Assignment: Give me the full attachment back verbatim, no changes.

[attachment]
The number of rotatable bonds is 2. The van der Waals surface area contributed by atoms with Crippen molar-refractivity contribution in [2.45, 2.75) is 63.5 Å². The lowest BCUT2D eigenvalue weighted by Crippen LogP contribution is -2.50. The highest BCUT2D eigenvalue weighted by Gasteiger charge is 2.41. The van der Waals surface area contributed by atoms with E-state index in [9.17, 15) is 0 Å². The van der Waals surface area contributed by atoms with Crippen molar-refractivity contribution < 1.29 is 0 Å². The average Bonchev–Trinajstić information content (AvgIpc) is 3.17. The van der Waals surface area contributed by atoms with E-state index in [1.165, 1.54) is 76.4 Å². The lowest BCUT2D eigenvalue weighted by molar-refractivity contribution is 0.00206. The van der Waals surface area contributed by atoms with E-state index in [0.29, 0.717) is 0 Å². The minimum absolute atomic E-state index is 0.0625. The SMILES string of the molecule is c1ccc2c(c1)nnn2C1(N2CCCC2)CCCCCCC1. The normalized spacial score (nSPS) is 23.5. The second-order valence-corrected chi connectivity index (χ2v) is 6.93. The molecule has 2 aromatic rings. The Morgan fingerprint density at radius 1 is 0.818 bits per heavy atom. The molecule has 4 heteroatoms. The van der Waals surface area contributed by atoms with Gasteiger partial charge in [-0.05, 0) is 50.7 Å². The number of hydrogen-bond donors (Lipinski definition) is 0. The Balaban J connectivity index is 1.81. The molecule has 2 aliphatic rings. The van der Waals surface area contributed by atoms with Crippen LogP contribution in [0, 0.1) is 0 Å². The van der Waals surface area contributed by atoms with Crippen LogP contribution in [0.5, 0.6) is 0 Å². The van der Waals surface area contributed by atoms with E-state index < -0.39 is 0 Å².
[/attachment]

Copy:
The number of rotatable bonds is 2. The van der Waals surface area contributed by atoms with Crippen molar-refractivity contribution in [2.45, 2.75) is 63.5 Å². The lowest BCUT2D eigenvalue weighted by Crippen LogP contribution is -2.50. The highest BCUT2D eigenvalue weighted by Gasteiger charge is 2.41. The van der Waals surface area contributed by atoms with E-state index in [9.17, 15) is 0 Å². The van der Waals surface area contributed by atoms with Crippen molar-refractivity contribution < 1.29 is 0 Å². The average Bonchev–Trinajstić information content (AvgIpc) is 3.17. The van der Waals surface area contributed by atoms with E-state index in [1.165, 1.54) is 76.4 Å². The lowest BCUT2D eigenvalue weighted by molar-refractivity contribution is 0.00206. The van der Waals surface area contributed by atoms with E-state index in [0.29, 0.717) is 0 Å². The minimum absolute atomic E-state index is 0.0625. The SMILES string of the molecule is c1ccc2c(c1)nnn2C1(N2CCCC2)CCCCCCC1. The normalized spacial score (nSPS) is 23.5. The second-order valence-corrected chi connectivity index (χ2v) is 6.93. The molecule has 2 aromatic rings. The Morgan fingerprint density at radius 1 is 0.818 bits per heavy atom. The molecule has 4 heteroatoms. The van der Waals surface area contributed by atoms with Gasteiger partial charge in [-0.05, 0) is 50.7 Å². The number of hydrogen-bond donors (Lipinski definition) is 0. The Balaban J connectivity index is 1.81. The molecule has 2 aliphatic rings. The van der Waals surface area contributed by atoms with Crippen LogP contribution in [0, 0.1) is 0 Å². The van der Waals surface area contributed by atoms with Crippen LogP contribution in [0.5, 0.6) is 0 Å². The van der Waals surface area contributed by atoms with E-state index < -0.39 is 0 Å².